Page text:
Instead, there are options. No one, no planner, lecturer, author, or self-help guru can tell a client what is right for them. We each have to make personal decisions about our finances based on what is right for us. The best an advisor can do is to help clients understand their options, and make recommendations based on their own beliefs (e.g. “If it were my money…”).
Oftentimes we as individuals don’t go all the way in one direction or another, but try to straddle some invisible line; to find some gray area.
There is no better example of this than the varying philosophies on saving. Generally among investors there are two schools of thought, each with their own merits.
The first way of thinking is to save and create a nest egg to pass along to kids. The goal here is to make priority number one of saving and investing to improve the stations in life for descendants – an attempt to make a family truly “wealthy.”
As a brief side note, it’s important to understand financial milestones. For example, a person is considered “financially independent” if they have accumulated in liquid assets enough money to pay their expenses for the next two or three years. They are termed “financial independent” because they can maintain their standards of living, even if they lose their jobs.
The definition of “wealthy” is even less clear, but to date the best definition we have found is this: “A person is truly wealthy when their money earns more than they do,” meaning that interest and dividends from investments are greater than a person’s salary. Very few people ever reach this level of wealth.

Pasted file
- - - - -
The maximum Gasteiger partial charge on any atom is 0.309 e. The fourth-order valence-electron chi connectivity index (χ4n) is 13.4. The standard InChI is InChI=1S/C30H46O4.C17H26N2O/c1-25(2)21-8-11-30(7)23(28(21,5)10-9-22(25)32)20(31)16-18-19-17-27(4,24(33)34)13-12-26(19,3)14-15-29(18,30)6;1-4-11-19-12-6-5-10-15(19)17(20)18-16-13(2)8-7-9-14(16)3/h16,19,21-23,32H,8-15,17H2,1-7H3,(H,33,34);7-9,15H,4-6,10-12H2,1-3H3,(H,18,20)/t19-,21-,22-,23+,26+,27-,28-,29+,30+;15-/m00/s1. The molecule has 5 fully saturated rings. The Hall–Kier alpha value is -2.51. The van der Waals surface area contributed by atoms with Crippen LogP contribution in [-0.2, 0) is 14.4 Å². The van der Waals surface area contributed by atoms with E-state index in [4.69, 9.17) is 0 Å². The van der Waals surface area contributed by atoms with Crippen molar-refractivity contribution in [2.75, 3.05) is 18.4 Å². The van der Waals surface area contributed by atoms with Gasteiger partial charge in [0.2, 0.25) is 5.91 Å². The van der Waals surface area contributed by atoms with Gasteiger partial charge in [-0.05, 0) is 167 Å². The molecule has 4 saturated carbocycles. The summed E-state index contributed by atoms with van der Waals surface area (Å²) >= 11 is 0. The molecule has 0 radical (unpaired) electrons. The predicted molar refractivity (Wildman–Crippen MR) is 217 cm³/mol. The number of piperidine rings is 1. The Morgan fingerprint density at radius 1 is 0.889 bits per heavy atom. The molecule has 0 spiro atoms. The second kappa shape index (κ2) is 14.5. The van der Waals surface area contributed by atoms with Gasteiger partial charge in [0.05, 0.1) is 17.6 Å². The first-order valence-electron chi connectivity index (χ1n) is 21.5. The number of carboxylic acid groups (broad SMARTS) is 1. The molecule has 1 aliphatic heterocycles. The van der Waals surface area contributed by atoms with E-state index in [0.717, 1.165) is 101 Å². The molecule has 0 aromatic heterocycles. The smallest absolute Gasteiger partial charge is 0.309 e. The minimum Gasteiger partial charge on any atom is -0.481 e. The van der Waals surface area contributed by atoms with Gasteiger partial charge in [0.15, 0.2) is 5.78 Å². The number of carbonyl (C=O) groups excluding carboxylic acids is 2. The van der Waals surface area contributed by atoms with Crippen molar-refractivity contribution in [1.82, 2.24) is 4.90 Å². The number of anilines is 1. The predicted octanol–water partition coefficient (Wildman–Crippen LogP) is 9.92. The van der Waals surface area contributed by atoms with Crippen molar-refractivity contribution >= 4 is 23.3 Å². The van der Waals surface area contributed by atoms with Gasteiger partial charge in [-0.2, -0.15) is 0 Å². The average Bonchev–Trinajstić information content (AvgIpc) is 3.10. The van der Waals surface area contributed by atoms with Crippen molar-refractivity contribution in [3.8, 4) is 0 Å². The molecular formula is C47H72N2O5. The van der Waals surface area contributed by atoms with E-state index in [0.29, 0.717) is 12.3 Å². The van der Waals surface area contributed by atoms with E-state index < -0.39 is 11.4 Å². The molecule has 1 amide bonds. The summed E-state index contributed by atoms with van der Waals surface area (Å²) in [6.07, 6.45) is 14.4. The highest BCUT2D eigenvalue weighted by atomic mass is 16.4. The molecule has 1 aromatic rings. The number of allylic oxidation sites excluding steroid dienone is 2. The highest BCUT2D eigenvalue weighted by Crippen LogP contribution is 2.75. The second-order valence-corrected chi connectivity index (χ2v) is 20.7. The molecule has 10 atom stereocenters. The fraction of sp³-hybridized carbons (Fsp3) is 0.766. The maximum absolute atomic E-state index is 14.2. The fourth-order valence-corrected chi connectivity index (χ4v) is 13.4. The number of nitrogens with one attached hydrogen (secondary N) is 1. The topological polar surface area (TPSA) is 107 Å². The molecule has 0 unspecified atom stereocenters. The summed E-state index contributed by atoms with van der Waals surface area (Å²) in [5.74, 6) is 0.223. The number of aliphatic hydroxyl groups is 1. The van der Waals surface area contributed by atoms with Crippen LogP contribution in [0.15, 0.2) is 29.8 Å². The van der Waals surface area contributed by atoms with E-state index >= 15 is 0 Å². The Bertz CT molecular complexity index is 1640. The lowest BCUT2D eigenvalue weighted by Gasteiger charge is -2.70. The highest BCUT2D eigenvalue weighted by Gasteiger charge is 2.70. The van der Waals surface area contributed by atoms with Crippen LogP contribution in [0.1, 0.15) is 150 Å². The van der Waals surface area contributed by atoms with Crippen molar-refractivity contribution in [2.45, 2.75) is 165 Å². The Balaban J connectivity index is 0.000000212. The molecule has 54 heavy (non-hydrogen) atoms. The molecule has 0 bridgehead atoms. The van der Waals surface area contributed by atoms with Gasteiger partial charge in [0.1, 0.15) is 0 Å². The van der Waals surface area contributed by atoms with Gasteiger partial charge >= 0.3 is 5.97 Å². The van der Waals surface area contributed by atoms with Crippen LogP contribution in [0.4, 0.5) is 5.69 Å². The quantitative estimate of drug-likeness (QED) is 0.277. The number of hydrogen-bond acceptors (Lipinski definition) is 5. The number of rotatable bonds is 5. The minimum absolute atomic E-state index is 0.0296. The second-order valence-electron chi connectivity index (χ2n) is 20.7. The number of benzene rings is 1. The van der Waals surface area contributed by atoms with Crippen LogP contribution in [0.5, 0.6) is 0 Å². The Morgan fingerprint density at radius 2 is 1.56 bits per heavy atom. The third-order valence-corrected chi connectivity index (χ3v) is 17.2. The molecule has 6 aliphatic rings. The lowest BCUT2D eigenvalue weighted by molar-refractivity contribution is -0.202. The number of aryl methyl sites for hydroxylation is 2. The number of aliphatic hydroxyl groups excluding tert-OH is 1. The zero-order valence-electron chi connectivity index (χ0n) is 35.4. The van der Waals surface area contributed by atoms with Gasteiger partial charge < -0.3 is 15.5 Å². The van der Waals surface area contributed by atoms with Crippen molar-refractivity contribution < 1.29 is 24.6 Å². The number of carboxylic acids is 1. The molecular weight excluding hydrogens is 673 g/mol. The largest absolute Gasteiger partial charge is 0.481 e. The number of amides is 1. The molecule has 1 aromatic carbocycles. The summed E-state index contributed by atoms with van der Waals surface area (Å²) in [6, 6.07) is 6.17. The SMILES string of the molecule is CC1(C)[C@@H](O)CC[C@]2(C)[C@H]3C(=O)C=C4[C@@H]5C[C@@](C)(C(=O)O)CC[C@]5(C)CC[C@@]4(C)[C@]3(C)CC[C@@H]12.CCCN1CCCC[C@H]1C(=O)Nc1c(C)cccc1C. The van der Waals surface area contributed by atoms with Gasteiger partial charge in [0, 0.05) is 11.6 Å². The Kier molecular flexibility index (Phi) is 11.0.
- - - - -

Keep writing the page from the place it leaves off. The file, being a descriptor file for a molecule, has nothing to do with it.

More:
In any case, people who stress saving generally at least want to be able to maintain their lifestyles in retirement; at a minimum to support themselves in later-life without burdening their families.
One thing we commonly tell clients is that no one owes it to their kids to leave them a large inheritance. However, people DO at least owe it to their children to be able to support themselves financially late in life without being a burden.
Conversely, the other philosophy on personal finance is extremely simple. It’s characterized by a simple phrase we’ve all heard before: “You can’t take it with you.” In other words, people should enjoy their money and worry less about the future, much less future generations. Let them worry about themselves.
Obviously this second philosophy isn’t simply unsound financially, it’s unhealthy!
It is of utmost importance for each of us to find some sort of balance between responsibility and enjoyment, because obviously there is validity to both ways of thinking. And while I’d like to be able to provide some sort of answer – some kind of golden ratio between fun and safe – each of us must answer this question for him or her-self.
Hopefully most readers have already found some kind of balance in their lives, and are enjoying their earnings while also preparing for the future – maybe even stockpiling something to leave behind. For those that haven’t, the first step is to recognize the need; the second is to understand the options.
While this article, as originally published, has a stronger focus on personal finance and saving, nowhere has this reality been reflected than in the varying theories on investment management. Diversification is a prime example. Long thought to be a must, a growing number of holes are being punched in modern portfolio theory, originally developed by Harry Markowitz and others. The most recent realization, as profiled in an Investment News story reveals that low-risk stocks can outperform their higher-risk cousins – a concept denied in Markowitz’s theory.